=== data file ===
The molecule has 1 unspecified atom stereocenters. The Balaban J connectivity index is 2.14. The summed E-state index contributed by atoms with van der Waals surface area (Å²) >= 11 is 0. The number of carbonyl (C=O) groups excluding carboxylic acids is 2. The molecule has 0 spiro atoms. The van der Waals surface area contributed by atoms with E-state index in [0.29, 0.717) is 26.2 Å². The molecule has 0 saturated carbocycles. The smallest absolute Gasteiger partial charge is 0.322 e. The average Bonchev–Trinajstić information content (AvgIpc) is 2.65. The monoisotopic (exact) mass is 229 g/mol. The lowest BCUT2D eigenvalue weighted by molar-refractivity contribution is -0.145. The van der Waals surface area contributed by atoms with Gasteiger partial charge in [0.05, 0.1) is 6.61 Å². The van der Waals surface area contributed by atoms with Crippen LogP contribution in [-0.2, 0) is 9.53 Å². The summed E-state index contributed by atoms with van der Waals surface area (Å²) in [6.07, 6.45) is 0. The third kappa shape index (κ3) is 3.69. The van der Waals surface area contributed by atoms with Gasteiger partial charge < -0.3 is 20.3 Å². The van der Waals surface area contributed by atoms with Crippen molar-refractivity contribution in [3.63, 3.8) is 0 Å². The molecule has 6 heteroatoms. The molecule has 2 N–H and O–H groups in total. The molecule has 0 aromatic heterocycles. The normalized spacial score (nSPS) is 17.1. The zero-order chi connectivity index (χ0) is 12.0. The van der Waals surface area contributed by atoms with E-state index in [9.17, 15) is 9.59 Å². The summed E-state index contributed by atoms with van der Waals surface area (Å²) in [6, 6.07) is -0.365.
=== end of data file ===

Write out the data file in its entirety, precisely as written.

The molecule has 1 unspecified atom stereocenters. The Balaban J connectivity index is 2.14. The summed E-state index contributed by atoms with van der Waals surface area (Å²) >= 11 is 0. The number of carbonyl (C=O) groups excluding carboxylic acids is 2. The molecule has 0 spiro atoms. The van der Waals surface area contributed by atoms with E-state index in [0.29, 0.717) is 26.2 Å². The molecule has 0 saturated carbocycles. The smallest absolute Gasteiger partial charge is 0.322 e. The average Bonchev–Trinajstić information content (AvgIpc) is 2.65. The monoisotopic (exact) mass is 229 g/mol. The lowest BCUT2D eigenvalue weighted by molar-refractivity contribution is -0.145. The van der Waals surface area contributed by atoms with Gasteiger partial charge in [0.05, 0.1) is 6.61 Å². The van der Waals surface area contributed by atoms with Crippen LogP contribution in [-0.2, 0) is 9.53 Å². The summed E-state index contributed by atoms with van der Waals surface area (Å²) in [6.07, 6.45) is 0. The third kappa shape index (κ3) is 3.69. The van der Waals surface area contributed by atoms with Gasteiger partial charge < -0.3 is 20.3 Å². The van der Waals surface area contributed by atoms with Crippen molar-refractivity contribution in [3.63, 3.8) is 0 Å². The molecule has 6 heteroatoms. The molecule has 2 N–H and O–H groups in total. The molecule has 0 aromatic heterocycles. The normalized spacial score (nSPS) is 17.1. The zero-order chi connectivity index (χ0) is 12.0. The van der Waals surface area contributed by atoms with E-state index in [9.17, 15) is 9.59 Å². The summed E-state index contributed by atoms with van der Waals surface area (Å²) in [6, 6.07) is -0.365.